I argue that effective science and STEM programs require Project-Based Learning (PBL). Of course, that’s my opinion about effective education in general. As education leaders rethink science programs and consider building STEM programs, the process should free you from the prison of bare content coverage (meaning devoid of a context, or content for content’s sake). In the NRC Science Framework or NGSS, for example, the learning structure emphasizes connecting content to science and engineering practices and to big ideas in science (three-dimensional learning). Important content becomes a tool for building the skills to understand the world and solve problems, not an end in itself. PBL is a framework for taking science content, practice and understandings and applying them to meaningful community problems that will meaningfully engage students. Combining these ideas is educational matrimonial bliss.
Back when I worked at CESA 2, I conducted a workshop on PBL (with science, math and literacy connections). The slides are here. Here are a few thoughts on understanding and implementing PBL:
First, you really need to define it - What is PBL?
As a school, district, or individual, if you’re working to implement PBL, you need a consistent, definition. There are a lot of names for PBL, which makes things confusing. I personally don’t think it really matters what you call it (problem, project, challenge, inquiry, ...); it just matter what you do. I like this list of questions to assess whether it’s just another project or PBL.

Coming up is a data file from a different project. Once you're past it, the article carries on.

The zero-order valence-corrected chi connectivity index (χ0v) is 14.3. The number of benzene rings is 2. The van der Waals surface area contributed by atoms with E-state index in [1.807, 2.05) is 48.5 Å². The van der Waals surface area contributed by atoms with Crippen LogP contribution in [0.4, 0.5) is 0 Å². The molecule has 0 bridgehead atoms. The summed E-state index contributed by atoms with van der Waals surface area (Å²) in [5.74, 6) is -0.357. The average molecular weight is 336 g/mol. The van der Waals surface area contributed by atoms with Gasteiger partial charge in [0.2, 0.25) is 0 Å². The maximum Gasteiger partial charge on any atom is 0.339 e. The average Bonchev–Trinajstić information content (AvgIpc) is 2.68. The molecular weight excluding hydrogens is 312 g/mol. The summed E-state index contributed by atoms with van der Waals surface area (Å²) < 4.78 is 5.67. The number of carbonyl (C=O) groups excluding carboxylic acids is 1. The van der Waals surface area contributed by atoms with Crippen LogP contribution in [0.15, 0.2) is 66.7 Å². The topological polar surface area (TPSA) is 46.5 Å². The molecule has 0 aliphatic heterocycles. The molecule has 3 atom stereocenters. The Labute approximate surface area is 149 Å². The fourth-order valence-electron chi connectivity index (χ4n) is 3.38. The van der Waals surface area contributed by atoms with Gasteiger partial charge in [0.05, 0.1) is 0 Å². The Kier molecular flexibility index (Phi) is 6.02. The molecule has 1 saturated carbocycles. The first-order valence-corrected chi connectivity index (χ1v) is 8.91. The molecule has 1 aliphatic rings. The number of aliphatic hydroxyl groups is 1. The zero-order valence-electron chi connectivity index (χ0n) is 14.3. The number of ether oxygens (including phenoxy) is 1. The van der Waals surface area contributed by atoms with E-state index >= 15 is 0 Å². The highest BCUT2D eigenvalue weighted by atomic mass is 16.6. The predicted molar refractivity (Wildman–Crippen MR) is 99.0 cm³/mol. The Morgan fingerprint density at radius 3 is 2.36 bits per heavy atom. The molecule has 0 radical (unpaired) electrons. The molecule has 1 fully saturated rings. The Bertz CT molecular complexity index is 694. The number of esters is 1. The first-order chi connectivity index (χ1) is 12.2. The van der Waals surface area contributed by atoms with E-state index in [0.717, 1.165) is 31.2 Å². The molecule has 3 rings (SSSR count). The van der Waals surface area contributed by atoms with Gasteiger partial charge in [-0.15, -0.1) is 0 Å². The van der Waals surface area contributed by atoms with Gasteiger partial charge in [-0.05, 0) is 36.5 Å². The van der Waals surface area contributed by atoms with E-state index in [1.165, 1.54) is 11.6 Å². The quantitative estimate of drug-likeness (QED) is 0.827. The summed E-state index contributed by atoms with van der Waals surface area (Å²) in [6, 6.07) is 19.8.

Some will need justification - Why do PBL?
Because students love it! That’s really all the justification anyone should need, but students love a lot of things that won’t move their education forward, so it’s clearly not enough. Research suggests that PBL increases long-term retention, better engages students and teachers, and develops critical thinking skills. I saw these effects in my classes.
So, how do I implement it?
I created a template to structure the steps in setting up a PBL unit (I also have a template that describes each of the sections). The steps are…
1) First, you lay the groundwork. Determining the phenomenon/community issue you’re going to explore becomes part of a cyclical process of determining your understandings and essential questions, along with what students will know and be able to do. With a lens of three-dimensional learning, the content and skills will be intertwined and inseparable.
2) In considering the skills and content knowledge that students will gain, projects can clearly connect to math, literacy and science (along with engineering and technology). In particular, the skills espoused in each have vast overlaps. PBL should include all disciplines because work that we do in life connects all of the disciplines. A new town retention pond has to be mathematically and scientifically sound, it has to be written up and communicated well, it needs to meet codes and regulations, and it often has to be aesthetically pleasing within a park setting. In elementary schools integrated units are frequently going away as set curriculum programs require certain amounts of time in isolated disciplines. That will have to change in order to experience the benefits of PBL.